Subject: Re: take 2; which way should we go for /etc/rc...
To: None <firstname.lastname@example.org>
From: Eduardo E. Horvath <email@example.com>
Date: 12/02/1999 13:24:32
> On Thu, 02 Dec 1999 11:47:39 -0700 (MST)
> Tim Rightnour <firstname.lastname@example.org> wrote:
> > I really do not want runlevels. All I want are "services" If I want the httpd
> > service to start.. I want to just say "/etc/???/httpd start" I've allways
> > hated trying to guess my way through a bunch of meaningless numbers in solaris
> > so I could arrive at some destination point. If I want X running, it shouldn't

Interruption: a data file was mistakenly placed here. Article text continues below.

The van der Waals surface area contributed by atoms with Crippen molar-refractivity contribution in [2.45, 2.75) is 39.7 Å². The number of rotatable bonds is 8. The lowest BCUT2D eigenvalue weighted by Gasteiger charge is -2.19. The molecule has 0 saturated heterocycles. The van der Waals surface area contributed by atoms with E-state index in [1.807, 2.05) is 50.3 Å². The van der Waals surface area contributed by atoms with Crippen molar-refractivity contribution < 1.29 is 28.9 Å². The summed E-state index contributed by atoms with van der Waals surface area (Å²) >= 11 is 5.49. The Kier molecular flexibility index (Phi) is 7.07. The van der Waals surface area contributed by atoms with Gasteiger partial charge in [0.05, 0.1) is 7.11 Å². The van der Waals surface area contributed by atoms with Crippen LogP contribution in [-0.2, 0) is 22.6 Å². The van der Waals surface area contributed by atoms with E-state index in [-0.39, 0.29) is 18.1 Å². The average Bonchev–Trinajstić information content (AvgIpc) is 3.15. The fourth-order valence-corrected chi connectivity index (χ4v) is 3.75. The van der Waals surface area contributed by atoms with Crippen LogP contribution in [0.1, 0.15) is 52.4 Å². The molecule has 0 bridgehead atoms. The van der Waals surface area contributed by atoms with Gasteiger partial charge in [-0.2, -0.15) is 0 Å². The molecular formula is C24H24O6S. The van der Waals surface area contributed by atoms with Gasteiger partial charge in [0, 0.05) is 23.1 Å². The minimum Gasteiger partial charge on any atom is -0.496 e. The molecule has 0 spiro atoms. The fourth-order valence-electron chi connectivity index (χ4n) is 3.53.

> > matter what silly level I'm at.. it should start X.
> So, runlevels are useful in many circumstances... For example, I often boot
> devel machines into single-user mode but also want networking up. Being
> able to boot into runlevel 1 (single-user + networking) would be useful
> to me.
The thing about run levels is that there are a very small number of
them and they have arbitrary meaning. Setting up a custom runlevel is
an awful lot of work, and there are so few of them available.
> Plus, runlevels don't mean you can't say:
> /etc/init.d/httpd start
> In fact, systems with runlevels explitcly support that.
But booting in single user mode and doing `/etc/init.d/httpd start'
Unfortunately, it's not clear it will work with this proposal either.
But we should try to make it work. That is the primary advantage you
can gain through PROVIDES/REQUIRES that you can't easily get through
run levels: building arbitrary run levels as needed.
Eduardo Horvath email@example.com
"I need to find a pithy new quote." -- me